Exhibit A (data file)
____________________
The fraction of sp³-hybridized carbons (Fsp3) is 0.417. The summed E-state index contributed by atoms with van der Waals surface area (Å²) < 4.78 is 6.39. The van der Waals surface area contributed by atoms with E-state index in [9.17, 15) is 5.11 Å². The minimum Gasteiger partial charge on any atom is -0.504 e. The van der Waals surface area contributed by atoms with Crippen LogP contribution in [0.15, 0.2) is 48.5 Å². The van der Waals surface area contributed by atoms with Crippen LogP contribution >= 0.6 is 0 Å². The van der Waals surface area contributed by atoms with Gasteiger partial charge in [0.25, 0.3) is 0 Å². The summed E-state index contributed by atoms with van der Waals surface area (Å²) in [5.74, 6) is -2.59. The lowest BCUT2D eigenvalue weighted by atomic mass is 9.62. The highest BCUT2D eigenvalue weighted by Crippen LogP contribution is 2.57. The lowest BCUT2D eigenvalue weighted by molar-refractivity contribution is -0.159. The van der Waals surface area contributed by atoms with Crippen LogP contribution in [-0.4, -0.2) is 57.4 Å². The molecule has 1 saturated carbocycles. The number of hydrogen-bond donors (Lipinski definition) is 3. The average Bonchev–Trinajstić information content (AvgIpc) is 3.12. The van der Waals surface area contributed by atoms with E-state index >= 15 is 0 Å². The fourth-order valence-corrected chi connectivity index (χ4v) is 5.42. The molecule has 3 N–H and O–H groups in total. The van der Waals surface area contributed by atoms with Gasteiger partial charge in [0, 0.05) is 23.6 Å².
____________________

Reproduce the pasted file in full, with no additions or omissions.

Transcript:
The fraction of sp³-hybridized carbons (Fsp3) is 0.417. The summed E-state index contributed by atoms with van der Waals surface area (Å²) < 4.78 is 6.39. The van der Waals surface area contributed by atoms with E-state index in [9.17, 15) is 5.11 Å². The minimum Gasteiger partial charge on any atom is -0.504 e. The van der Waals surface area contributed by atoms with Crippen LogP contribution in [0.15, 0.2) is 48.5 Å². The van der Waals surface area contributed by atoms with Crippen LogP contribution >= 0.6 is 0 Å². The van der Waals surface area contributed by atoms with Gasteiger partial charge in [0.25, 0.3) is 0 Å². The summed E-state index contributed by atoms with van der Waals surface area (Å²) in [5.74, 6) is -2.59. The lowest BCUT2D eigenvalue weighted by atomic mass is 9.62. The highest BCUT2D eigenvalue weighted by Crippen LogP contribution is 2.57. The lowest BCUT2D eigenvalue weighted by molar-refractivity contribution is -0.159. The van der Waals surface area contributed by atoms with Crippen LogP contribution in [-0.4, -0.2) is 57.4 Å². The molecule has 1 saturated carbocycles. The number of hydrogen-bond donors (Lipinski definition) is 3. The average Bonchev–Trinajstić information content (AvgIpc) is 3.12. The van der Waals surface area contributed by atoms with E-state index >= 15 is 0 Å². The fourth-order valence-corrected chi connectivity index (χ4v) is 5.42. The molecule has 3 N–H and O–H groups in total. The van der Waals surface area contributed by atoms with Gasteiger partial charge in [0, 0.05) is 23.6 Å².